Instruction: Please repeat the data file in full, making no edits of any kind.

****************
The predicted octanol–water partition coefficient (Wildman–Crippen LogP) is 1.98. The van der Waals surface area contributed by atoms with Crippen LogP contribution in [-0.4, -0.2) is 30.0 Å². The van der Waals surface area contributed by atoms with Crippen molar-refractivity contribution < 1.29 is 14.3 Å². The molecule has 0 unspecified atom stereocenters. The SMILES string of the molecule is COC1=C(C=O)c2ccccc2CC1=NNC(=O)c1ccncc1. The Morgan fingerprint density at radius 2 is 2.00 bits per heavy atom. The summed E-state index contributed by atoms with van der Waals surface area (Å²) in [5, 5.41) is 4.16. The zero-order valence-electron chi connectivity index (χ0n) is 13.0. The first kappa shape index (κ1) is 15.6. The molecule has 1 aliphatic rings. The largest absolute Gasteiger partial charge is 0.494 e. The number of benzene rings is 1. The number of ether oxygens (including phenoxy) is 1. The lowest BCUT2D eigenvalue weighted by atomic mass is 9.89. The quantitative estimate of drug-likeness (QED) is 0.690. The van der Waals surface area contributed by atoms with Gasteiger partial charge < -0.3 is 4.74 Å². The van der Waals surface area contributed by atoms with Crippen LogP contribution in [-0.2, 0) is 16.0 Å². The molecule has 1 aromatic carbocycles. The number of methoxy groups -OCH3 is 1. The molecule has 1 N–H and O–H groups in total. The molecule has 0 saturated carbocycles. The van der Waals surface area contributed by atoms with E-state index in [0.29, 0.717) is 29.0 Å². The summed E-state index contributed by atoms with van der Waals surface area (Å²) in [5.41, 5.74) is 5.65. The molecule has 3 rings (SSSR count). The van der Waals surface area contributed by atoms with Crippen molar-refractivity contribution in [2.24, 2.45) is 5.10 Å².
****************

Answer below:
The predicted octanol–water partition coefficient (Wildman–Crippen LogP) is 1.98. The van der Waals surface area contributed by atoms with Crippen LogP contribution in [-0.4, -0.2) is 30.0 Å². The van der Waals surface area contributed by atoms with Crippen molar-refractivity contribution < 1.29 is 14.3 Å². The molecule has 0 unspecified atom stereocenters. The SMILES string of the molecule is COC1=C(C=O)c2ccccc2CC1=NNC(=O)c1ccncc1. The Morgan fingerprint density at radius 2 is 2.00 bits per heavy atom. The summed E-state index contributed by atoms with van der Waals surface area (Å²) in [5, 5.41) is 4.16. The zero-order valence-electron chi connectivity index (χ0n) is 13.0. The first kappa shape index (κ1) is 15.6. The molecule has 1 aliphatic rings. The largest absolute Gasteiger partial charge is 0.494 e. The number of benzene rings is 1. The number of ether oxygens (including phenoxy) is 1. The lowest BCUT2D eigenvalue weighted by atomic mass is 9.89. The quantitative estimate of drug-likeness (QED) is 0.690. The van der Waals surface area contributed by atoms with Gasteiger partial charge < -0.3 is 4.74 Å². The van der Waals surface area contributed by atoms with Crippen LogP contribution in [-0.2, 0) is 16.0 Å². The molecule has 1 aromatic carbocycles. The number of methoxy groups -OCH3 is 1. The molecule has 1 N–H and O–H groups in total. The molecule has 0 saturated carbocycles. The van der Waals surface area contributed by atoms with E-state index in [0.29, 0.717) is 29.0 Å². The summed E-state index contributed by atoms with van der Waals surface area (Å²) in [5.41, 5.74) is 5.65. The molecule has 3 rings (SSSR count). The van der Waals surface area contributed by atoms with Crippen molar-refractivity contribution in [2.24, 2.45) is 5.10 Å².